Supporting Your Senior Dog through Illness

Recognizing Signs of Illness in Senior Dogs

As our beloved canine companions age, they may start showing signs of illness that require our attention and care. Symptoms such as lethargy, loss of appetite, weight loss, increased drinking, peeing more and changes in behavior can indicate underlying health issues in senior dogs. It is crucial to be observant of these signs and seek veterinary advice promptly.

Seeking Professional Veterinary Care

When your senior dog is unwell, it is essential to consult a veterinarian for a proper diagnosis and treatment plan. Veterinarians are trained to assess the health of senior dogs and recommend appropriate medical interventions to improve their well-being. Regular check-ups and open communication with your vet are key in supporting your senior dog’s health.

You know your dog best and if you feel something is wrong, even if you can’t put your finger on what exactly it is, please see your vet and make sure he or she takes you seriously. Unfortunately, not all vets see value in senior dogs, and I know that from my own experience as well as the experience of many members of my FB group, Senior Dog Care Club.

If you vet dismisses your concerns, or gives you a diagnosis of “it’s old age” without even conducting one test, I recommend you run quickly and find yourself another vet. That attitude could put your senior dog’s life at risk.

Providing Comfort and Support

During times of illness, senior dogs need extra care and attention to help them feel comfortable and supported. Creating a cozy and quiet space for your furry friend, offering them nutritious meals, and administering medications as prescribed by the vet are ways to show your support during their recovery.

Understanding End-of-Life Care

As senior dogs age, it is important to consider end-of-life care options that prioritize their comfort and quality of life. Discussing these options with your vet and making informed decisions about pain management, hospice care, or euthanasia can help ensure a peaceful transition for your beloved senior dog.

I know this is a topic none of us want to talk about, but it’s important. I never talked about it or thought about it, and then I’m standing in the vet’s office with my first pet, a cat named Calypso and listening to the vet go through the horrible test results and how there’s nothing they can do.

The next thing I know I’m given a form to sign with the word euthanasia in huge letters across the top, and my vet asking what I want to do with her ashes. I knew I wanted them back (at least I knew that much!) so I was handed a catalogue of urns to choose from.

I know it sounds gruesome but my vet couldn’t have been nicer, it was just so overwhelming because I had no idea about any of this.

All I’m saying is, pretending these issues aren’t real can cause you to make decisions you regret later. Even thinking about it doesn’t guarantee that the answers will come quickly when faced with these situations, but it does mean we’ve taken the time to consider things calmly, not when panicked or under pressure.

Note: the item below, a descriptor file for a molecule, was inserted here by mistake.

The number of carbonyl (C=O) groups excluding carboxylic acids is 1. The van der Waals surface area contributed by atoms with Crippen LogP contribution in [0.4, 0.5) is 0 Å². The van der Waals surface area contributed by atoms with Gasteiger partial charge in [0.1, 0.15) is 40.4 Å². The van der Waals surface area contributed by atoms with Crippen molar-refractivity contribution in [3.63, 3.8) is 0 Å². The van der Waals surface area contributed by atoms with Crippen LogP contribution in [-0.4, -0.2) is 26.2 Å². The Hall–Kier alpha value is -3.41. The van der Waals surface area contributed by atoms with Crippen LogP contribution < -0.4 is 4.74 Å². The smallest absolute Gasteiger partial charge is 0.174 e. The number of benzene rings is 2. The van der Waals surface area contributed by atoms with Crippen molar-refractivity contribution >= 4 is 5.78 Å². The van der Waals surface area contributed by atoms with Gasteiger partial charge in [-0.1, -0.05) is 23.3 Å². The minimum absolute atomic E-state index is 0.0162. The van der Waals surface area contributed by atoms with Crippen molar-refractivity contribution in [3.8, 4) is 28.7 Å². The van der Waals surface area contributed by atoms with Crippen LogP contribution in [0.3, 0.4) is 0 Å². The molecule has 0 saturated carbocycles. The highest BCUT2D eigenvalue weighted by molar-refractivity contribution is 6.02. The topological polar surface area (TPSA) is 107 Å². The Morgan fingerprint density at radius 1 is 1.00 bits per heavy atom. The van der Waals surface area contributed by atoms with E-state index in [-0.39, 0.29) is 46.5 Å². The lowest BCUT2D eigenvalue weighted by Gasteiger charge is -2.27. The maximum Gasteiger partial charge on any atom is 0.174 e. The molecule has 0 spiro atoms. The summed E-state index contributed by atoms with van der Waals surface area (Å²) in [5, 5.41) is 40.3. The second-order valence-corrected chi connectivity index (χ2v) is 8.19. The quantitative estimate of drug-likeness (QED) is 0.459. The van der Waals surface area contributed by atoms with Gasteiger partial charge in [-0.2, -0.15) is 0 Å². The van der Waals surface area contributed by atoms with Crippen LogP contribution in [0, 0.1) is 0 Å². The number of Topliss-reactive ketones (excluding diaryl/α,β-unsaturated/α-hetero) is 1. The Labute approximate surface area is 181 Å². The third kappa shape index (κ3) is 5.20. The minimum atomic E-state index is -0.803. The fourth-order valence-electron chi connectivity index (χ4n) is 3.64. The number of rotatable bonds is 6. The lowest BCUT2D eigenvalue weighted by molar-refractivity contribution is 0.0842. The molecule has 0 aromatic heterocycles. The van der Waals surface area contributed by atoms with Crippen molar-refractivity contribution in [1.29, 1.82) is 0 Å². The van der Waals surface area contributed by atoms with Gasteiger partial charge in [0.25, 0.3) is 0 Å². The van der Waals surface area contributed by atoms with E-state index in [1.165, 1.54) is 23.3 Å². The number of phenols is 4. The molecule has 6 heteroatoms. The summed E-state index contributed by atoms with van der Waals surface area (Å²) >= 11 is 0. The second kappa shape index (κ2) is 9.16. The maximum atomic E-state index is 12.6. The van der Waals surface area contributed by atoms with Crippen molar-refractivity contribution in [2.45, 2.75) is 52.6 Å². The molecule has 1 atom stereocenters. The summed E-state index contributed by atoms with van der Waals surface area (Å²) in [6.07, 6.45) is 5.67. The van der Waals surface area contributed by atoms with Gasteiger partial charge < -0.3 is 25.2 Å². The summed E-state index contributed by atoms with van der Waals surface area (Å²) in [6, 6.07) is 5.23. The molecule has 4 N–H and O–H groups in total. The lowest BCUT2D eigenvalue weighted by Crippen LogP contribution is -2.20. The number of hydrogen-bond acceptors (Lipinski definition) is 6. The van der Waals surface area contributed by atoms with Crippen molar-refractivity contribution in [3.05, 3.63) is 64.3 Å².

Embracing the Journey Together

Supporting a senior dog through illness can be a challenging yet rewarding experience. By being attentive to their needs, seeking professional veterinary care, and providing comfort and support, you can make a positive impact on your furry friend’s quality of life during their golden years. Remember that your love and companionship are invaluable in helping your senior dog navigate through illness with grace and dignity.

If you’re looking for a community of senior dog parents, a place where you can find helpful tips, support and people who “get it” please join my FB group Senior Dog Care Club



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3 thoughts on “Supporting Your Senior Dog through Illness”

  1. Super post, Hindy! You are right thinking about the stuff you don’t want to think about is essential. Each time with my fur kids the end was a bit surprising for everyone. I remember a few years after my mom was diagnosed with Parkinson’s’, I decided we should think about the end and plan that so we wouldn’t have to deal with it in grief. Mom wasn’t on board with that idea. So, did as much as possible. She filled in the pieces in the last few days. It’s kind of funny that we can plan ahead for the end of our earthly life with pre-funeral planning, living trusts, and wills. Yet, we don’t do this for those we are often closest to – our fur kids. You’ve given me much to think about in this article. Thank you! I’m sharing with all my pet parents.

    • Thanks so much Terri. It’s definitely a tough subject to think about, but after my first experience saying goodbye I learned how important it is to at least give it some thought. I’m sorry to hear about your mom, and as difficult as it must have been you were right to start the conversation. I’ve made no plans for myself, I guess that’s because we can’t accept the fact we won’t live forever.

  2. Great post as I have just been through it all and I got a second opinion as I was not happy with my vet of 13 years but I still feel I let her down. The vet that helped her cross over was amazing and I did it at my home and they brought her ashes to me. It is not easy but I am at peace that she is not suffering anymore.


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